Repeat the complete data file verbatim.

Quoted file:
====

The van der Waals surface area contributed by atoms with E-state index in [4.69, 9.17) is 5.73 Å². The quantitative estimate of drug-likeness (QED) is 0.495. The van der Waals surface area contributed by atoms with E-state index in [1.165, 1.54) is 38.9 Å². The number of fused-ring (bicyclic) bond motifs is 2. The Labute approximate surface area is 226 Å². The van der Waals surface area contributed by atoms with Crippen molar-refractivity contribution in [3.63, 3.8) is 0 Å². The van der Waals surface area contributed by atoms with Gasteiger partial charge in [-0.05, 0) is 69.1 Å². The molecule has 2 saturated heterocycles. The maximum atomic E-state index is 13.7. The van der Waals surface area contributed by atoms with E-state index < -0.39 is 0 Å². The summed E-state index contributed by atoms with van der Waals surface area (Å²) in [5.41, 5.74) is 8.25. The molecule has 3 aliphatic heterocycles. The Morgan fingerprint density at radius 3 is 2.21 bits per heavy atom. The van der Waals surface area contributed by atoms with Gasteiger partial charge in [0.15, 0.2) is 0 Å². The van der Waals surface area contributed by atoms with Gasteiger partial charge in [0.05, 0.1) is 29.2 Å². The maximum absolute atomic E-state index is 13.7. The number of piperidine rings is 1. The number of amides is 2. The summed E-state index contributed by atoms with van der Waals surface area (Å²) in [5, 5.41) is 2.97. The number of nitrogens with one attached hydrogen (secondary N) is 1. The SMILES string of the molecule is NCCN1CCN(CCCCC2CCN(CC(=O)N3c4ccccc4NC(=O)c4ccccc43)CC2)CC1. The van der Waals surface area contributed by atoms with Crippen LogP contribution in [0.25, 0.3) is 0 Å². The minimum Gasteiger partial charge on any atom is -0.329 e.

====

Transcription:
The van der Waals surface area contributed by atoms with E-state index in [4.69, 9.17) is 5.73 Å². The quantitative estimate of drug-likeness (QED) is 0.495. The van der Waals surface area contributed by atoms with E-state index in [1.165, 1.54) is 38.9 Å². The number of fused-ring (bicyclic) bond motifs is 2. The Labute approximate surface area is 226 Å². The van der Waals surface area contributed by atoms with Crippen molar-refractivity contribution in [3.63, 3.8) is 0 Å². The van der Waals surface area contributed by atoms with Gasteiger partial charge in [-0.05, 0) is 69.1 Å². The molecule has 2 saturated heterocycles. The maximum atomic E-state index is 13.7. The van der Waals surface area contributed by atoms with E-state index < -0.39 is 0 Å². The summed E-state index contributed by atoms with van der Waals surface area (Å²) in [5.41, 5.74) is 8.25. The molecule has 3 aliphatic heterocycles. The Morgan fingerprint density at radius 3 is 2.21 bits per heavy atom. The van der Waals surface area contributed by atoms with Gasteiger partial charge in [0.15, 0.2) is 0 Å². The van der Waals surface area contributed by atoms with Gasteiger partial charge in [0.05, 0.1) is 29.2 Å². The maximum absolute atomic E-state index is 13.7. The number of piperidine rings is 1. The number of amides is 2. The summed E-state index contributed by atoms with van der Waals surface area (Å²) in [5, 5.41) is 2.97. The number of nitrogens with one attached hydrogen (secondary N) is 1. The SMILES string of the molecule is NCCN1CCN(CCCCC2CCN(CC(=O)N3c4ccccc4NC(=O)c4ccccc43)CC2)CC1. The van der Waals surface area contributed by atoms with Crippen LogP contribution in [0.25, 0.3) is 0 Å². The minimum Gasteiger partial charge on any atom is -0.329 e.